In 1957, subports in Mannheim, Germany, and Rotterdam, The Netherlands, were activated by BPOE for use in shipping supplies to the US Seventh Army.

Effective 1 April 1962, the ports in the United Kingdom were reassigned to USATCEUR as the United Kingdom Terminal. At the same time, the Lisbon Terminal, Portugal, was activated as a USATCEUR Terminal, supporting DoD activities in Portugal.

Effective 1 July 1964, the St. Nazaire Terminal, France, was assigned as the fourth USATCEUR Terminal and inactivated on 31 March 1967, as a result of the withdrawal of US Forces from France.

US Army Port of Embarkation, Bremerhaven (USARPEB) - designated as such on 1 January 1957 - continued to operate as a major command of USAREUR until 1 July 1960, at which time it was placed under the administrative control and operation of Headquarters, US Army Communications Zone, Europe. Effective 1 May 1964, the command has been redesignated US Army Terminal Command, Europe, by USACOMZEUR General Order No. 55, dated 30 April 1964.

Unique to this command, and perhaps not to be found elsewhere in Europe, are the many US services stationed at Bremerhaven. All three major services, Army, Navy and Air Force, are represented in the USATCEUR area of responsibility. The Army is responsible for the logistical support of all services located here.

Practically all operations in the port area are on a contract basis, utilizing local stevedoring and other cargo-handling organizations. Much of the warehouse space utilized by the US Forces in the port areas is rental space. This being an Open Port, it is not possible for the United States to purchase this property, but only to use it on a lease or tariff basis.

A major responsibility of USATCEUR is the shipment of private vehicles to and from the United States. Since World War II, the port has processed over a half million vehicles for American servicemen and their families.

US Army Terminal Command, Europe - 1970.

Harbor Craft Branch (Port Operations) and US Naval Advance Base, Europe

Several German members of the Harbor Craft Branch, Kaiserhafen I area (Walter Elkins)
More Harbor Craft Branch photos (Walter Elkins)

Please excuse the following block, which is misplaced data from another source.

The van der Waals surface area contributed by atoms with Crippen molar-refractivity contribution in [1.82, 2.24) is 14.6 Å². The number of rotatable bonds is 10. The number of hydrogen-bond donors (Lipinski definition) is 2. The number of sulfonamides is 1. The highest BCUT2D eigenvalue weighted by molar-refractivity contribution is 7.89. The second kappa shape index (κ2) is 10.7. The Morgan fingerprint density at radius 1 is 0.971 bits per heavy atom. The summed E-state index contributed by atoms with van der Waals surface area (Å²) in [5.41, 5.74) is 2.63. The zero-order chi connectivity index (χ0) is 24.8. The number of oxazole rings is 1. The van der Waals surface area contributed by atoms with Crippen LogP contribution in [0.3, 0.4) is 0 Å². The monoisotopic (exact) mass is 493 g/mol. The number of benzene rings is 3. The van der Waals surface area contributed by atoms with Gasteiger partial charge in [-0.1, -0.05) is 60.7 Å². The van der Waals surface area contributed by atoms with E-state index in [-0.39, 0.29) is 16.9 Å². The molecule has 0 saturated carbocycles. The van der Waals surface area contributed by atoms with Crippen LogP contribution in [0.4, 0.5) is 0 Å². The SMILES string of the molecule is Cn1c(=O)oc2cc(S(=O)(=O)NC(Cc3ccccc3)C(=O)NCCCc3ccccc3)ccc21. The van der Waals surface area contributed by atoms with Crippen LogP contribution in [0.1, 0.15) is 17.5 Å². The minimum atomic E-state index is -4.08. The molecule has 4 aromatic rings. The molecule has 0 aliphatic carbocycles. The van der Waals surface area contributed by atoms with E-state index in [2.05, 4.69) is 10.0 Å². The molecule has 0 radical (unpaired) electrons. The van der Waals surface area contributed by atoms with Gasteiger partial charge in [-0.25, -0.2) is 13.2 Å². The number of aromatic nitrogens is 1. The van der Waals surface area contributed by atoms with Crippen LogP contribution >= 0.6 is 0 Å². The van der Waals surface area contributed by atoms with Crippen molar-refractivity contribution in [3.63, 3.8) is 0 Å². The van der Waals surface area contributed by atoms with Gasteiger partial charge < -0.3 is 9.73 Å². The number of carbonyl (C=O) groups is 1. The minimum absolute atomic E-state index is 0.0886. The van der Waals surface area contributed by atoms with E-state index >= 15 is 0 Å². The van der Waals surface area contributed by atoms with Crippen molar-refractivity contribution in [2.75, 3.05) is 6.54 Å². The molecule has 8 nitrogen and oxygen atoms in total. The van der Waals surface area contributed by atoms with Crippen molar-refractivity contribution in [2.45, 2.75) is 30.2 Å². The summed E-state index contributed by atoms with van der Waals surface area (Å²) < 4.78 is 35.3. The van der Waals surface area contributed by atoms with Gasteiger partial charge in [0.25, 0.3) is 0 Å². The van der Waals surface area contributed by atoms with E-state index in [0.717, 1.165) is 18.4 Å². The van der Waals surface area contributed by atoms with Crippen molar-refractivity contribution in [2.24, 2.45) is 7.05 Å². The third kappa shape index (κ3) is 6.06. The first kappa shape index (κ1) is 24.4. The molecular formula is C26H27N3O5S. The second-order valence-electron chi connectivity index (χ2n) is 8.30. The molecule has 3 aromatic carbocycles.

(Source: STARS & STRIPES, March 19, 1950)
The Bremerhaven Port of Embarkation (BPE) is responsible for operating the port of Bremerhaven for the Occupation Army in Germany. The command's mission is threefold: port operation; security and administration.

BPE encompasses nearly 200 square miles, coinciding with the boudaries of the former Bremen Enclave. The command takes in Bremerhaven, where most of the troops are located, and Bremen, where most of the HICOG functions are concentrated (US diplomatic mission).

Some statistics of port operations in 1949:
- 86,061 incoming and 79,391 US-bound passengers on Army transports processed;
- 118,620 DPs processed through Bremerhaven for resettlement in US (transported on Army transports);
- 1,720,865 tons of cargo destined for occupation forces handled (included POL); 79,115 tons of outbound cargo also loaded;
- 129,843 pieces of outbound household goods moved and 34,184 pieces of inbound goods received;
- 143,000 pieces of incoming baggage (excluding household goods) handled as well as 101,000 pieces of US-bound pieces;
- 8,285 automobiles (owned by US military personnel) were received at Bremerhaven and 5,471 shipped from the port;

The vast volume of freight and passengers was m,oved by 303 cargo vessels, 97 tankers amd 217 passenger ships.

Dependents processing inbound or outbound through Bremerhaven stay at the Dependents Staging Area.

Troops process through the troop-staging area. Processing has been streamlined to a matter of a few hours. They are fed at a consolidated mess at Marine Barracks in Bremerhaven.

Bremerhaven is reported to be the only post in Germany where active-duty members from all three US armed services as well as from the Coast Guard are stationed.